Martin O'Leary, Twitter user and self-proclaimed science-doer, and maker of Weird Internet Stuff, must have had a few hours to spare this week when he decided to retrace the etymology of the English Language (or at least some of it).
Little did he know that his time would prove to be well spent, as his homemade etymology charts are blowing people's minds across the internet.
Way to go, Martin, thanks for the weird stuff.
via: TwitterIt turns out, people have a thing for etymology.
via: TwitterMartin O'Leary has gotten quite the response since tweeting out his homemade etymology charts, in which he traces back the history of over twenty English words.
via: TwitterMartin's original tweet was captioned, "Languages are bananas," and it turns out, the internet agrees.
via: TwitterBananas indeed, Martin!
YAS GIMME THEM ETYMOLOGIES https://t.co/KfkujlPaLy— lockdown!sausagepotato (@lockdown!sausagepotato)1517519579.0
Wow, turns out ye’re all wild for that Proto-Indo-European content (*kom-ten “to stretch beside”) https://t.co/Xrz0EcTbry— Martin O'Leary (@Martin O'Leary)1517519150.0
@noop_noob The original English meaning of “flavour” is “smell”, then specifically “the part of taste which depends… https://t.co/Jwng7FI3yq— Martin O'Leary (@Martin O'Leary)1517517461.0
r u saying “dachshunds” are literally “badger dogs”??? https://t.co/g7qckBkD7P— ًyou looked sad that's why i (@ًyou looked sad that's why i)1517532086.0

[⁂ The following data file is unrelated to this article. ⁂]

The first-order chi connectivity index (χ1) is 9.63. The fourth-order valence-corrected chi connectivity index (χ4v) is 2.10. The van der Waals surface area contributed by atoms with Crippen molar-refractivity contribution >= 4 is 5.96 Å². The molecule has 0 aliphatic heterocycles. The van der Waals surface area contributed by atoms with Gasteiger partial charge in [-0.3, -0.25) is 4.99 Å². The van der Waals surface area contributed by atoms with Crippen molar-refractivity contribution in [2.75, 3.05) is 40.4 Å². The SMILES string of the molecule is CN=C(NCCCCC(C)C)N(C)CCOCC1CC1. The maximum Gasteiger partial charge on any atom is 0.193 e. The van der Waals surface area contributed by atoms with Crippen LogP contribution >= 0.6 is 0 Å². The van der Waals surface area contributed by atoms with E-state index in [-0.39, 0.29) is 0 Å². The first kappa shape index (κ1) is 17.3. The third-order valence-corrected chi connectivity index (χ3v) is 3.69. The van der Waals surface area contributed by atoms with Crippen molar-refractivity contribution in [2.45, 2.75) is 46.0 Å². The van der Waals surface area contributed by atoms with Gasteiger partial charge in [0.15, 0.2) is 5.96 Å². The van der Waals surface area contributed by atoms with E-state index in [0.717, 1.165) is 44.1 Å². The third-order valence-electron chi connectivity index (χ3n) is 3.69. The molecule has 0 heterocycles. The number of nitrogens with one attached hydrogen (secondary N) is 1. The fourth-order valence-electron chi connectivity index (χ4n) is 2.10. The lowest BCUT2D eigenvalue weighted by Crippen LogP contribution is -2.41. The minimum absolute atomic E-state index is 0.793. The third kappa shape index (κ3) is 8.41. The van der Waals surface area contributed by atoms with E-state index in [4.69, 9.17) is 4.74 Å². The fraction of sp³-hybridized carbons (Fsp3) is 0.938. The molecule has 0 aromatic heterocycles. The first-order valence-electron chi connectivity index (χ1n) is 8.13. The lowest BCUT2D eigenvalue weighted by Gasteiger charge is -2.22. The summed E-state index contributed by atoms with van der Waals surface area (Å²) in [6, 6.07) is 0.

Husband, neighbor, bumpkin.Here is where my Slumdog moments ends and I join the rest of Twitter in their awe of Martin's mindblowing madness. However, being married with a long history of apartment tenancies, I should have known that "husband" and "neighbor" are both close cousins of "bumpkin," which Dictionary.com translates as " ." Sounds about right.
@mewo2 @aparrish WHAT'S THE ORIGIN OF THE WORD "DOG"? ASKING FOR A FRIEND THANKS— NOT A DOG (@NOT A DOG)1517577603.0
O'Leary exposes one of etymology's unsolved mysteries.
To quote https://t.co/WA2S77Q58l this is "one of the great mysteries of English etymology". "dog" shows up out of… https://t.co/GSp8e3Im93— Martin O'Leary (@Martin O'Leary)1517582301.0
"dog" shows up out of nowhere in the 1200s (as "dogge"), replacing "hound" by the 1500s. "hound" is ultimately from PIE kwon "dog", which also gives us "kennel", "canary" and "cynic."Still no word on "dog," but we're good on "canine." Moving on.
via: TwitterReligious fanatics everywhere will be thrilled to learn that there is, in fact, a connection between "Science" and "sh*t" (excuse my language). Of course, the correlation, at this point, is purely etymological but that shouldn't stop Darwin doubters from having a field day.
via: TwitterCharts continue to reveal etymology's unexpected connections.
via: TwitterFunny that "entertain" comes from "to hold together."